Home Technology Cassis Space Mission: The Camera That Photographs Holes And Cracks On Mars

Cassis Space Mission: The Camera That Photographs Holes And Cracks On Mars

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This month, the red planet entered its new year, known as the year 36, and it has not long been passed by Earth in its orbit around the Sun. The distance between Earth and Mars is constantly changing due to their different speeds around the Sun, which is why the optimal launch opportunity for missions only presents itself once every 26 months when the planets are approaching more.

Since its launch in 2016 and its subsequent insertion into orbit around Mars, an instrument called the CaSSIS camera (Color and Stereo Surface Imaging System) which is an imaging system has been used to improve scientists’ knowledge of the planet’s surface. The camera travels with the European Space Agency (ESA) Exomars Trace Gas Orbiter, which studies methane and other noble gases in the Martian atmosphere. The technical goal of CaSSIS is to examine potential landing sites for future missions one of them being Esa’s Exomars mission to be launched in 2022. However, as part of her scientific endeavors, she also observed a variety of minerals, canyons, craters, and other geological features on the Martian surface.

The images, which were posted on also show frost deposits and dust storms. Professor Nicolas Thomas, from Oswestry in Shropshire, built the high-resolution instrument and is leading the project at the University of Bern, Switzerland. He has now taken over 20,000 images of Mars. There are things we already know, but we got a lot more information using CaSSIS.The ability of CaSSIS to see the sedimentary layers in certain areas is very interesting,” The other thing I love is that we have seen many remarkable traces of dust devil vortex on the surface of Mars. It stands out in a way that it never did when we used other instruments.”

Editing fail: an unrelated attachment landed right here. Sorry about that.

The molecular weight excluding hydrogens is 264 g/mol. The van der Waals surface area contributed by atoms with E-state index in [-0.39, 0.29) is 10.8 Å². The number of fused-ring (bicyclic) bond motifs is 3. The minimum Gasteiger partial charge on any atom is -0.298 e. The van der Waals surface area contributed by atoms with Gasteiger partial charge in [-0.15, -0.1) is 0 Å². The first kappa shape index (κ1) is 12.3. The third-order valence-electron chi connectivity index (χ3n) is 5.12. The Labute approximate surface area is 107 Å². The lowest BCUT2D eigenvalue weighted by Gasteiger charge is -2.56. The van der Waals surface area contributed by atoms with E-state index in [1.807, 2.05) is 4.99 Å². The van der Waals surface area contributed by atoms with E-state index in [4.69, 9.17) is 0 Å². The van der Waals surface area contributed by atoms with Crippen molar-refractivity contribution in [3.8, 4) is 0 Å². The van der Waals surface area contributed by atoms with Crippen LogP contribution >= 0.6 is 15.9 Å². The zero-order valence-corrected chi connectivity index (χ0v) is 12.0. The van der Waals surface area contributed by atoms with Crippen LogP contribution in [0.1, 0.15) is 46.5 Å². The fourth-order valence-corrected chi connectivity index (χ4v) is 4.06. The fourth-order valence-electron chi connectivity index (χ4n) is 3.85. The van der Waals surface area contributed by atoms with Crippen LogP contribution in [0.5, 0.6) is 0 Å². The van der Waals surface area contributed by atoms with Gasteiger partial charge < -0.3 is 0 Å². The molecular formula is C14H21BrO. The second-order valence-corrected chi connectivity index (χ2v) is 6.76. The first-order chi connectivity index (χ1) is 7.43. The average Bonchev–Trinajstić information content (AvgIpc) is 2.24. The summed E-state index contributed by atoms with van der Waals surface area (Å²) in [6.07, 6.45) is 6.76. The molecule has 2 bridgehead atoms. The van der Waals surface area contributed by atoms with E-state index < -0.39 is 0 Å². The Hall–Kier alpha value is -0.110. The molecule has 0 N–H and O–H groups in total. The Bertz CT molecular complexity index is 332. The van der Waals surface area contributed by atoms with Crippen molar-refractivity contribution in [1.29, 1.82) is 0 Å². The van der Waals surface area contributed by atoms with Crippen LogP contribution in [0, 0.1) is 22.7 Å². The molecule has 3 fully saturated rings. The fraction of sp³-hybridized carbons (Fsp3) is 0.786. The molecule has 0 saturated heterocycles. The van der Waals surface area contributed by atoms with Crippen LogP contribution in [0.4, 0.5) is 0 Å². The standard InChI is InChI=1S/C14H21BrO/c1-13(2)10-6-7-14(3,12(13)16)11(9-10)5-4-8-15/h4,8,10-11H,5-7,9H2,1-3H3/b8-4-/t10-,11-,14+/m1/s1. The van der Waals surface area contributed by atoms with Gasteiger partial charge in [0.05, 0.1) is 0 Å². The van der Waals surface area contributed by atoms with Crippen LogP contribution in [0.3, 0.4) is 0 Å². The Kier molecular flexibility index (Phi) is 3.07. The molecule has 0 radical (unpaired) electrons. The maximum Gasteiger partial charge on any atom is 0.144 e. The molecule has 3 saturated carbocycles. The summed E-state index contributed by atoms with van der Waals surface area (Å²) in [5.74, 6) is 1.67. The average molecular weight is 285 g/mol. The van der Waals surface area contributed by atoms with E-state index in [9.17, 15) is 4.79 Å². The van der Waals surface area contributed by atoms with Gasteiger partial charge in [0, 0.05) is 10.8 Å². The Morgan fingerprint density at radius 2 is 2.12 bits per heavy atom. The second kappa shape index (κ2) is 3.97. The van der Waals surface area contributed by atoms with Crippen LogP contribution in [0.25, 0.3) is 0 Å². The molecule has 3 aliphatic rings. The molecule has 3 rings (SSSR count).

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Over the past few months, CaSSIS has taken up to 300 images per week. The instrument has strong color capture capability, which is why the team is combining their findings with those of NASA’s ultra-high-resolution imaging system, HiRISE, which flies on NASA’s US space mission. “Mars Reconnaissance Orbiter”.We are working a lot together right now in science,” said Professor Thomas. One area of ​​the Red Planet that CaSSIS has photographed is an area near Sisyphi Tholus, where freezing deposits have been documented. At high latitudes, ice and carbon dioxide freezing develop, which can be seen with cracks in the terrain. How does the CaSSIS work? The team selects specific targets from a database before capturing them.CaSSIS flies above the surface at around 3 km / s, so the images must be taken very quickly. The exposure time of the images is only 1.5 ms.

We get about 4.5m per pixel on the surface at a distance of about 400km so it’s kind of like looking at a bus in London from Liverpool says, Professor Thomas. The camera uses false color images to enrich its findings. The colors are different from what they appear to the human eye, but it helps the CaSSIS team find different minerals that reflect sunlight in different colors. We, therefore, decided not to use simple red, green, and blue colors in the camera system, but to optimize the colors for scientific purposes adds Professor Thomasine of the sites that the CaSSIS team examined is the Jezero crater.

This is where NASA’s Perseverance rover is due to land next week before it begins its research to find evidence of past life on the planet. According to Professor Thomas, the team typically has four to six opportunities per year to take pictures of sites like Jezero. Five days after Perseverance’s planned landing, CaSSIS hopes to be able to capture his parachute and heat shield thrown during the landing. We got clearance, so if the plane lands successfully on the surface, it’s okay and we should see its heat shield. However, if it lands upside down or in the wrong place, we will help find it, added Professor Thomas. The camera will continue to rotate in orbit and should help the European space mission ExoMars in its mission in 2022. Professor Thomas hopes the project will continue until at least 2025.

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